The Committee was tasked with assessing and incorporating the latest scientific data to establish a set of values for essential nutrients that are aimed at serving as a nutrition guide for developing nutrition policy in the U.S. and Canada. The Committee was asked to consider chronic disease risk reduction and other health outcomes as well when assessing whether to make adjustments to the old DRIs. The DRIs are comprised of a set of recommended values, including the Estimated Average Requirement (EAR), Recommended Dietary Allowance (RDA), and the safe Tolerable Upper Intake Level (UL). These recommendations in turn serve as the basis for food and dietary supplement labeling.


Contact: Erin Hlasney
Council for Responsible Nutrition

Related medicine news :

1. Concord Coalition Reacts To Health Care Bill Passage: Cost Control Vigilance is Now Crucial
2. Richard Call Family Endowed Chair honors Dr. Yves DeClerck at the Saban Research Institute Symposium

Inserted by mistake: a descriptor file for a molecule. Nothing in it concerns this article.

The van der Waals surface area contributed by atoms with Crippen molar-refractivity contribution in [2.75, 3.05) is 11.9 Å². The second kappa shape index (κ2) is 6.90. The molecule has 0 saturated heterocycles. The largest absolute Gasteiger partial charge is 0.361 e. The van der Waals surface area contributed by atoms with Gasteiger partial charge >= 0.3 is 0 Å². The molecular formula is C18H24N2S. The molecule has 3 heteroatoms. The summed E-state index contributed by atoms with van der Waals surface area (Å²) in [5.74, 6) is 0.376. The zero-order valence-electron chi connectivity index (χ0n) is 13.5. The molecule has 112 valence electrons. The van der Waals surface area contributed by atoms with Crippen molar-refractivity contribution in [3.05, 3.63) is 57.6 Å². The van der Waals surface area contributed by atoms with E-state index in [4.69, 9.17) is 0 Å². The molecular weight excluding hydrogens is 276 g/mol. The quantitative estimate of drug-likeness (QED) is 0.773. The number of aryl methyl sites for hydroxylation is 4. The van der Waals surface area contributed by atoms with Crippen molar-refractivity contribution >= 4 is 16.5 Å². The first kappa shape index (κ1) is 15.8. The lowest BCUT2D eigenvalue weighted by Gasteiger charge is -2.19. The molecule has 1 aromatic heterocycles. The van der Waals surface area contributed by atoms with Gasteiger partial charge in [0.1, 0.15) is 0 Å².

3. National Cancer Institute awards nearly $4 million to University of New Mexico Cancer Center
4. Massachusetts Institute of Technology IDs new cancer drug target
5. 20th public data release by Allen Institute for Brain Science
6. Neuroprosthetics symposium to be webcast live from Worcester Polytechnic Institute Nov. 3
7. Inhaled steroids increase diabetes risk, say Lady Davis Institute researchers
8. Ming Hsieh donates $50 million to establish a USC institute for research on engineering medicine for cancer
9. Feinstein Institute to share $5M US Department of Defense grant
10. National Institutes of Health awards $1.2 million to GSU for collaborative study on discharge decisions at hospitals
11. J. Marc Overhage elected to Institute of Medicine
Post Your Comments:
(Date:12/1/2015)... ... December 01, 2015 , ... The Multiple System Atrophy ... and funds for Multiple System Atrophy (MSA) research, timed today to coincide with Giving ... things from patients including their ability to work and be productive, to do simple ...